captain Sarfraz Ahmed had a simpler explanation for Wednesday's outcome, saying: "We played very well. That's why we won."

- 'Learning curve' -

====================

Meanwhile coach Trevor Bayliss reckoned a semi- final exit was consistent with an ODI ranking of fourth.

"All credit to today, they were too good for us," Bayliss told Sky Sports.

"Two hundred and fifty or 260 would have been a good score and then it would have been a different run chase," the Australian added.

"Our bowlers probably tried to chase the wickets too much and served up too many half-volleys.

"There's a number of our guys who haven't been at this level before and it is a learning curve.

"Finishing third or fourth, I think that's about right where we sit in world cricket at the moment.

"We've got a long way to go until we reach the level we want to get to and a level I believe we're good enough to get to.

(Only the headline and picture of this report may have been reworked by the Business Standard staff; the rest of the content is auto-generated from a syndicated feed.)

image
Business Standard
177 22

Morgan vows England will 'stay true' to beliefs after Pakistan

captain Eoin Morgan insisted his side would stay true to their attacking style after an eight-wicket Champions Trophy semi-final thrashing by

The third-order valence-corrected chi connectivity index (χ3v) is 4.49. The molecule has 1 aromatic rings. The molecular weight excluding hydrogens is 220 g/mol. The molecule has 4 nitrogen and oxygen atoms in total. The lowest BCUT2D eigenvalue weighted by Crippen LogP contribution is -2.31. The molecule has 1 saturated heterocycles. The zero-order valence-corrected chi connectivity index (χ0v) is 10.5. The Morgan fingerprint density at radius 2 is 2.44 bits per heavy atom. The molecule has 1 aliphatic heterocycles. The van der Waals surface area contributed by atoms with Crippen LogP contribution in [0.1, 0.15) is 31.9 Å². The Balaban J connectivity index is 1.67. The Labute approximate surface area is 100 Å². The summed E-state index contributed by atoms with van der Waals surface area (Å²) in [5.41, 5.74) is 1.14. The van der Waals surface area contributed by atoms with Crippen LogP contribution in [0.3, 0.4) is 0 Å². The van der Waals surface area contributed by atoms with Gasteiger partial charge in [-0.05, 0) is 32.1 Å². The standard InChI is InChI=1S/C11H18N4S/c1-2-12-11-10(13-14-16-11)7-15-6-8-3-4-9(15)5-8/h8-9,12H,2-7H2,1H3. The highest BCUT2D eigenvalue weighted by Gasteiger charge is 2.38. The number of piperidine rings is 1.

Wednesday's loss in Cardiff meant England's wait for a first major one-day international tournament triumph will continue until at least 2019 -- when they stage the next World Cup.

Since their woeful first-round exit at the 2015 edition, had won plaudits for the dynamic way they had re- invented themselves as a 'white-ball' side and they came into this match having won 11 of their previous 12 ODIs.

They were also the only team in the eight-nation Champions Trophy to have won all three of their group games.

But they failed to come to terms with batting on a used pitch after captain Sarfraz Ahmed won the toss.

collapsed to 211 all out, with no batsman making a fifty in an innings where they could not manage a single six.

Even usually big-hitting all-rounder Ben Stokes -- fresh from an unbeaten century against Australia at Edgbaston -- took 64 balls to make a 34 that, remarkably, did not include a solitary boundary.

then cruised to their victory target, finishing on 215 for two with a massive 77 balls to spare.

But Morgan promised lessons would be learnt for two years' time.